in by their appearance, in search of a hidden meaning, but the MacGuffin lies in the realisation that there isn’t necessarily any such thing, or, perhaps, in the postmodern acceptance that a painting just means what the viewer – each individual viewer – wants it to. After all, surely that’s what art and imagery is all about? It appeals to the senses; it is visually and aesthetically seductive. Much modern art has become largely conceptually driven, politically engendered, and in need of curatorial interpretation. But the works we see here are devoid of this. Not so much because they speak for themselves, but rather because they remain silent. We either like them or dislike them, but we can’t always explain why, no matter how deeply we search. In the end, does it even matter? The MacGuffin, whatever this may be, has already done its job: we have been seduced.


Wendy Elia Lolita, 2010, oil on canvas, 18 x 13cm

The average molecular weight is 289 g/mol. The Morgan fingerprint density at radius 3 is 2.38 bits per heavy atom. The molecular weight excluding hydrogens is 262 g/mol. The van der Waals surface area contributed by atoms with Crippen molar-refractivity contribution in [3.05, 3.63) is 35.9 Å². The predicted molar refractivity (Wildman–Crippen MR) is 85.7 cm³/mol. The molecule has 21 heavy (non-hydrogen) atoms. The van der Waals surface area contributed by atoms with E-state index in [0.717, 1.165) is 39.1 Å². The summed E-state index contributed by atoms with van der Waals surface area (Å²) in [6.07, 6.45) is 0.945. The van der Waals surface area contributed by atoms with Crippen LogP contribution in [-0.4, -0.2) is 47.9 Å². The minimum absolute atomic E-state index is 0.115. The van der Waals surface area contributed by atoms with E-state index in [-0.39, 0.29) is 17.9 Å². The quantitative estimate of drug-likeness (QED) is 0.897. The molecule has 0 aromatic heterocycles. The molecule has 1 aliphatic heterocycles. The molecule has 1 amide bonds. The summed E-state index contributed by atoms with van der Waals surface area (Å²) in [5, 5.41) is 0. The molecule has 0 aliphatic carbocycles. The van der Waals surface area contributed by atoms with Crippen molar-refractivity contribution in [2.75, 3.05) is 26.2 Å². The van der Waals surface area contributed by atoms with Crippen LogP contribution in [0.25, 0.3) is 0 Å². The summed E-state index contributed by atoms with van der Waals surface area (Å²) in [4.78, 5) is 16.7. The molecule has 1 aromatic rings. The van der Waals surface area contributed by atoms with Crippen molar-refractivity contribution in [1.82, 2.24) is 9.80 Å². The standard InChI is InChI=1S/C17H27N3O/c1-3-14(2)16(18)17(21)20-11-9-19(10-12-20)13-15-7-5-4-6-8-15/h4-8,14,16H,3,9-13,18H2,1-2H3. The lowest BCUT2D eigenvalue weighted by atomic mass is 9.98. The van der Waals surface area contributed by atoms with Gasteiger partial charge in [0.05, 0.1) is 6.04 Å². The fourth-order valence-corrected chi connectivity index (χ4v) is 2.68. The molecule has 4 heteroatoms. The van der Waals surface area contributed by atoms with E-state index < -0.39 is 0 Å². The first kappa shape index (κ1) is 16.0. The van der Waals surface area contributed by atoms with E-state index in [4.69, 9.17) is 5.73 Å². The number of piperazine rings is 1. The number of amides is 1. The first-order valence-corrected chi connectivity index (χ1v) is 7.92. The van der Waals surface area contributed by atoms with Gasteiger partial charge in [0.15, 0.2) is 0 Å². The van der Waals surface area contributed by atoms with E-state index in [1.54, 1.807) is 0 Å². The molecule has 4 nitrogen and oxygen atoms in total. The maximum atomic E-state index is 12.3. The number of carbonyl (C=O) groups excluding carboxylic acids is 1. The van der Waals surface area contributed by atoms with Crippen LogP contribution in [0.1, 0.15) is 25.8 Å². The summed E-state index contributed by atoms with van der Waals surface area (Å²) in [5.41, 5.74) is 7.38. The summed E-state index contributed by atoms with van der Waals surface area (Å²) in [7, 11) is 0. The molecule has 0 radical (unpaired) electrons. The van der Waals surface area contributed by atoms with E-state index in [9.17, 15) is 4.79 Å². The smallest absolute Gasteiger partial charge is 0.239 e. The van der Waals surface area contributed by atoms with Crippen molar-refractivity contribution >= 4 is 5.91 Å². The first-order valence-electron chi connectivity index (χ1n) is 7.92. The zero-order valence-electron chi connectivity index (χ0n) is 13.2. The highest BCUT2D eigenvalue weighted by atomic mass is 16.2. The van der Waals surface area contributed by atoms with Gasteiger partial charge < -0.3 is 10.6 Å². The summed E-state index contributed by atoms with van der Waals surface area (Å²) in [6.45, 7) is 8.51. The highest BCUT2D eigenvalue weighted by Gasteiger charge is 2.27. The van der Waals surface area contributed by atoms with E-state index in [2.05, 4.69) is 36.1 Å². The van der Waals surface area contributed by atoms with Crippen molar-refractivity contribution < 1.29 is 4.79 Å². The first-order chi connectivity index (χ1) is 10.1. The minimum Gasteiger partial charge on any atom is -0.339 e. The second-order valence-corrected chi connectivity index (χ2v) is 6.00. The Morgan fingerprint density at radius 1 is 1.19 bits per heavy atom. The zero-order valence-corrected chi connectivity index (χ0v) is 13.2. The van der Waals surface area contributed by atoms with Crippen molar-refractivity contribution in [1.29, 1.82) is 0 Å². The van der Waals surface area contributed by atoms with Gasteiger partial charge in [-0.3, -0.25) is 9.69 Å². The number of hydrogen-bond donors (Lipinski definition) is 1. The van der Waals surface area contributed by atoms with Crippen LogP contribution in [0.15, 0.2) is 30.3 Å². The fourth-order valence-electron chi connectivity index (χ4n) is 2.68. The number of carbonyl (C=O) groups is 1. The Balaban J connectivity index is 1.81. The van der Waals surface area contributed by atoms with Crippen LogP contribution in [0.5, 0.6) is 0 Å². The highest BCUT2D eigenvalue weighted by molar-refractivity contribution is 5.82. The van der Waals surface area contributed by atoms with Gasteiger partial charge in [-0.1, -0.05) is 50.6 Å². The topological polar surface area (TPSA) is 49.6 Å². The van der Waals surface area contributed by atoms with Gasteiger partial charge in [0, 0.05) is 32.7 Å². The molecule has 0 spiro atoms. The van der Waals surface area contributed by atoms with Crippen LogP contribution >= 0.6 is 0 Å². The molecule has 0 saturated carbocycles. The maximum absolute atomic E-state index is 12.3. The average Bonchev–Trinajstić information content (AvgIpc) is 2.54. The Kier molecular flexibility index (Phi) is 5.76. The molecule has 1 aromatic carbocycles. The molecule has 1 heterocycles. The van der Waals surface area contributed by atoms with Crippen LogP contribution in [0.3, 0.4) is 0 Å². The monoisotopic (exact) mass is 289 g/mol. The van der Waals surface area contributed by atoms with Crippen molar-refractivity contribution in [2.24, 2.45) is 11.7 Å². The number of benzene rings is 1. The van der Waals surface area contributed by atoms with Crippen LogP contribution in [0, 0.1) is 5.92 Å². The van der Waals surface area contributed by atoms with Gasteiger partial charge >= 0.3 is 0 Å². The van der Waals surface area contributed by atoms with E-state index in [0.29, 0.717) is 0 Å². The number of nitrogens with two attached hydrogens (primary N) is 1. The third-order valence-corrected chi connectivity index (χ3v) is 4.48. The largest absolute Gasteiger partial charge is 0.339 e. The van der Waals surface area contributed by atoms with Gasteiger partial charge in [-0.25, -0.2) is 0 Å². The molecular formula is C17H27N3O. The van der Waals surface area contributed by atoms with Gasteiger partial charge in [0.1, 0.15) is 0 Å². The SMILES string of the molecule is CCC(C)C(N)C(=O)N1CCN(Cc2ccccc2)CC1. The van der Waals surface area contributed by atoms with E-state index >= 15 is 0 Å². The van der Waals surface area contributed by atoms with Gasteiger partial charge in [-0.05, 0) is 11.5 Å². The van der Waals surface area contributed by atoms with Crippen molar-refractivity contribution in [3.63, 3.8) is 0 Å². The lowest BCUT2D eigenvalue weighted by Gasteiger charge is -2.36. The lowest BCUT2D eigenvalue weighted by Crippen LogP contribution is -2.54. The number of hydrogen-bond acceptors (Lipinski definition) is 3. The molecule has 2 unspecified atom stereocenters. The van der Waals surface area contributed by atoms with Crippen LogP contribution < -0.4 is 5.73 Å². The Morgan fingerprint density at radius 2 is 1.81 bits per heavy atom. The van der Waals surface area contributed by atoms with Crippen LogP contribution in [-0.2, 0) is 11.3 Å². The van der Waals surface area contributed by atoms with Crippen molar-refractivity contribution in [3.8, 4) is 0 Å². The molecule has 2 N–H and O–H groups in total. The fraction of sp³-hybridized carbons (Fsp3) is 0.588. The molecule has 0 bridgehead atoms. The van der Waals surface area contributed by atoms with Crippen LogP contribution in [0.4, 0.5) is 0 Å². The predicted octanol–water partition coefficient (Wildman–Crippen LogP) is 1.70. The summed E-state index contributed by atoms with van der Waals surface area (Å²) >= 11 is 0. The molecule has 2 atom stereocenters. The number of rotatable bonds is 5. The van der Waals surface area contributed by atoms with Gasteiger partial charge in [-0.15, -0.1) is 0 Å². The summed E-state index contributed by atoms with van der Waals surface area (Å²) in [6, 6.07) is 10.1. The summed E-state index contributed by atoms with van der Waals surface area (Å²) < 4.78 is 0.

Wendy Elia Marie-Anne Mancio It is still with us, this naïve belief in the truth of the photograph. As I write, skeptics are clamouring for photographic proof of Osama bin Laden’s execution, as if this evidence could not be scanned (scammed), photoshopped, (super) imposed, as if an event can only occur if the camera bears witness. Wendy Elia works in series. In Half-Naked and The Visit life-size naked or semi-naked portraits of Elia’s friends and family confront our voyeurism and ask questions about painting’s relationship to authenticity and illusion; her self-portrait I Could Have Been A Contender lays her ageing body open to our scrutiny. Their content is a testament to the artist’s exploration of enforced domesticity; of the repetitive grind of work, child-rearing, care for the elderly, that creates a sense of entrapment within the home studio. The architecture and fittings of the latter – the boarded up fireplace and the laminate floor – are recurring motifs. Within those portraits lie smaller paintings: a network of allusions to familial relations, previous art works, and art history. These and Elia’s focus on the desire for escapism through mediated experiences (TV, the internet) prompted It Will Happen When You Least Expect It. This series is about the futile quest for truth and the legacy of postmodernism. Words are slippery; the title is simultaneously a threat and a promise, the old adage about finding love and the stalker’s whisper. Film stills (from Lolita, Saboteur) are juxtaposed with scenes from soap operas (EastEnders’ Little Mo stunning her abusive husband with an iron), group portraits (The Bullingdon Club), or CCTV footage (Princess Diana in the elevator of the Paris Ritz). Amid the new narratives implied through the paintings’ democratic presentation, themes emerge: child victims, female icons, acts of violence. Certain images are repeated. Here are paintings that try to act like photographs, that would defy the uniqueness of the art